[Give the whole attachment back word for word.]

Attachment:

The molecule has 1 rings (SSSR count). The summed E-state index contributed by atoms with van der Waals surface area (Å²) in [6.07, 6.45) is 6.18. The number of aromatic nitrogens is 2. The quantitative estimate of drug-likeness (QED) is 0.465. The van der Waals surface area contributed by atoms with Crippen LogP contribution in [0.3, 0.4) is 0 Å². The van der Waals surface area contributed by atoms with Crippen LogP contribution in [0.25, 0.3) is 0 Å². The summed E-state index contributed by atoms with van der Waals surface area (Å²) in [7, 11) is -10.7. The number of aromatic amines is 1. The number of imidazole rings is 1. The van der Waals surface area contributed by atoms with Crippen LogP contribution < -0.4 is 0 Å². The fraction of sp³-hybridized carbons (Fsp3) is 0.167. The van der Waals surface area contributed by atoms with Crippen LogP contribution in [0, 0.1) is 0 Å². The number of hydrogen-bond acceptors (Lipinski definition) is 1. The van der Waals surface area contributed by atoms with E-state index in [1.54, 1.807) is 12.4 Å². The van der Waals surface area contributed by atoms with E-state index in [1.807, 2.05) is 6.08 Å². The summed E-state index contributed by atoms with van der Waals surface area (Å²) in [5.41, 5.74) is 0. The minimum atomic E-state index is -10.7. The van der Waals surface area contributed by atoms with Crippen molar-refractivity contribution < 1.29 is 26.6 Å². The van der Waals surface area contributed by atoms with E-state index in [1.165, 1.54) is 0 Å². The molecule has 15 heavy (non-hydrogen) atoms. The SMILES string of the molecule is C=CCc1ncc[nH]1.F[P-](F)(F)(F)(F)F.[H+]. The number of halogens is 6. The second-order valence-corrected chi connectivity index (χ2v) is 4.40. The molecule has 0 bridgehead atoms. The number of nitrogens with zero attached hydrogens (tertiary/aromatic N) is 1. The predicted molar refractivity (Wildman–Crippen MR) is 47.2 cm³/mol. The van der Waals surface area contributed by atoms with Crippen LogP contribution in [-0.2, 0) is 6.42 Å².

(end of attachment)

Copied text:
The molecule has 1 rings (SSSR count). The summed E-state index contributed by atoms with van der Waals surface area (Å²) in [6.07, 6.45) is 6.18. The number of aromatic nitrogens is 2. The quantitative estimate of drug-likeness (QED) is 0.465. The van der Waals surface area contributed by atoms with Crippen LogP contribution in [0.3, 0.4) is 0 Å². The van der Waals surface area contributed by atoms with Crippen LogP contribution in [0.25, 0.3) is 0 Å². The summed E-state index contributed by atoms with van der Waals surface area (Å²) in [7, 11) is -10.7. The number of aromatic amines is 1. The number of imidazole rings is 1. The van der Waals surface area contributed by atoms with Crippen LogP contribution < -0.4 is 0 Å². The fraction of sp³-hybridized carbons (Fsp3) is 0.167. The van der Waals surface area contributed by atoms with Crippen LogP contribution in [0, 0.1) is 0 Å². The number of hydrogen-bond acceptors (Lipinski definition) is 1. The van der Waals surface area contributed by atoms with E-state index in [1.54, 1.807) is 12.4 Å². The van der Waals surface area contributed by atoms with E-state index in [1.807, 2.05) is 6.08 Å². The summed E-state index contributed by atoms with van der Waals surface area (Å²) in [5.41, 5.74) is 0. The minimum atomic E-state index is -10.7. The van der Waals surface area contributed by atoms with Crippen molar-refractivity contribution < 1.29 is 26.6 Å². The van der Waals surface area contributed by atoms with E-state index in [1.165, 1.54) is 0 Å². The molecule has 15 heavy (non-hydrogen) atoms. The SMILES string of the molecule is C=CCc1ncc[nH]1.F[P-](F)(F)(F)(F)F.[H+]. The number of halogens is 6. The second-order valence-corrected chi connectivity index (χ2v) is 4.40. The molecule has 0 bridgehead atoms. The number of nitrogens with zero attached hydrogens (tertiary/aromatic N) is 1. The predicted molar refractivity (Wildman–Crippen MR) is 47.2 cm³/mol. The van der Waals surface area contributed by atoms with Crippen LogP contribution in [-0.2, 0) is 6.42 Å².